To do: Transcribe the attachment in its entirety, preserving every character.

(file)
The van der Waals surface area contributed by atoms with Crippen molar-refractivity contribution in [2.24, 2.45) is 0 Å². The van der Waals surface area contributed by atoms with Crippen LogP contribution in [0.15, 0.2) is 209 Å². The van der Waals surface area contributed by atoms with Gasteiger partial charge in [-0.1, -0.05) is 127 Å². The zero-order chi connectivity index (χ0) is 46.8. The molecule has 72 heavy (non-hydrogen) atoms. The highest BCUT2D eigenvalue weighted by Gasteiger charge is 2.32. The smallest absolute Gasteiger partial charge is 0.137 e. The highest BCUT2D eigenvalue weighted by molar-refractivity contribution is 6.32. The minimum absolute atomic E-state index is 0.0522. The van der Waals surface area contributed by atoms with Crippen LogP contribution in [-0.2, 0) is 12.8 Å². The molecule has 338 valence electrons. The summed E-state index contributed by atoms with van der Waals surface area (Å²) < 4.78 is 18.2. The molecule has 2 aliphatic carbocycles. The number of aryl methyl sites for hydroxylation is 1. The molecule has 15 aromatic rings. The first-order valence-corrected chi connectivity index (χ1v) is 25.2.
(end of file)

The van der Waals surface area contributed by atoms with Crippen molar-refractivity contribution in [2.24, 2.45) is 0 Å². The van der Waals surface area contributed by atoms with Crippen LogP contribution in [0.15, 0.2) is 209 Å². The van der Waals surface area contributed by atoms with Gasteiger partial charge in [-0.1, -0.05) is 127 Å². The zero-order chi connectivity index (χ0) is 46.8. The molecule has 72 heavy (non-hydrogen) atoms. The highest BCUT2D eigenvalue weighted by Gasteiger charge is 2.32. The smallest absolute Gasteiger partial charge is 0.137 e. The highest BCUT2D eigenvalue weighted by molar-refractivity contribution is 6.32. The minimum absolute atomic E-state index is 0.0522. The van der Waals surface area contributed by atoms with Crippen LogP contribution in [-0.2, 0) is 12.8 Å². The molecule has 338 valence electrons. The summed E-state index contributed by atoms with van der Waals surface area (Å²) < 4.78 is 18.2. The molecule has 2 aliphatic carbocycles. The number of aryl methyl sites for hydroxylation is 1. The molecule has 15 aromatic rings. The first-order valence-corrected chi connectivity index (χ1v) is 25.2.